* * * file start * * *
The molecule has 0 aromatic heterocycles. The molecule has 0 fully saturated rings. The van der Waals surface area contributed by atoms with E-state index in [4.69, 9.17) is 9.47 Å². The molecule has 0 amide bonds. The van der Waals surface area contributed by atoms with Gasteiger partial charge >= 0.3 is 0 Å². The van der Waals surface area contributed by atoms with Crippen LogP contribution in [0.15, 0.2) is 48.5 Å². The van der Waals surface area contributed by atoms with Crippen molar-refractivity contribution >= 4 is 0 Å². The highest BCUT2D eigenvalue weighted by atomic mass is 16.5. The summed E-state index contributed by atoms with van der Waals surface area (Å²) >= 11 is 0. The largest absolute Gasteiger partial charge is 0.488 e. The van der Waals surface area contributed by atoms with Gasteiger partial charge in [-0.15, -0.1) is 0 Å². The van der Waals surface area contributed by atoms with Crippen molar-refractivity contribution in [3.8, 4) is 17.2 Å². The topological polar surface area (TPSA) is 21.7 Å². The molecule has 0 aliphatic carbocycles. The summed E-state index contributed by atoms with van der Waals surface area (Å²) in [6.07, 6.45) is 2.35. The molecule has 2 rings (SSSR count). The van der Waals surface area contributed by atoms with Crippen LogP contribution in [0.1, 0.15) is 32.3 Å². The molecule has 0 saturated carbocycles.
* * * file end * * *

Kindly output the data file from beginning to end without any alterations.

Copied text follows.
The molecule has 0 aromatic heterocycles. The molecule has 0 fully saturated rings. The van der Waals surface area contributed by atoms with E-state index in [4.69, 9.17) is 9.47 Å². The molecule has 0 amide bonds. The van der Waals surface area contributed by atoms with Gasteiger partial charge >= 0.3 is 0 Å². The van der Waals surface area contributed by atoms with Crippen LogP contribution in [0.15, 0.2) is 48.5 Å². The van der Waals surface area contributed by atoms with Crippen molar-refractivity contribution >= 4 is 0 Å². The highest BCUT2D eigenvalue weighted by atomic mass is 16.5. The summed E-state index contributed by atoms with van der Waals surface area (Å²) >= 11 is 0. The largest absolute Gasteiger partial charge is 0.488 e. The van der Waals surface area contributed by atoms with Gasteiger partial charge in [-0.15, -0.1) is 0 Å². The van der Waals surface area contributed by atoms with Crippen molar-refractivity contribution in [3.8, 4) is 17.2 Å². The topological polar surface area (TPSA) is 21.7 Å². The molecule has 0 aliphatic carbocycles. The summed E-state index contributed by atoms with van der Waals surface area (Å²) in [6.07, 6.45) is 2.35. The molecule has 2 rings (SSSR count). The van der Waals surface area contributed by atoms with Crippen LogP contribution in [0.1, 0.15) is 32.3 Å². The molecule has 0 saturated carbocycles.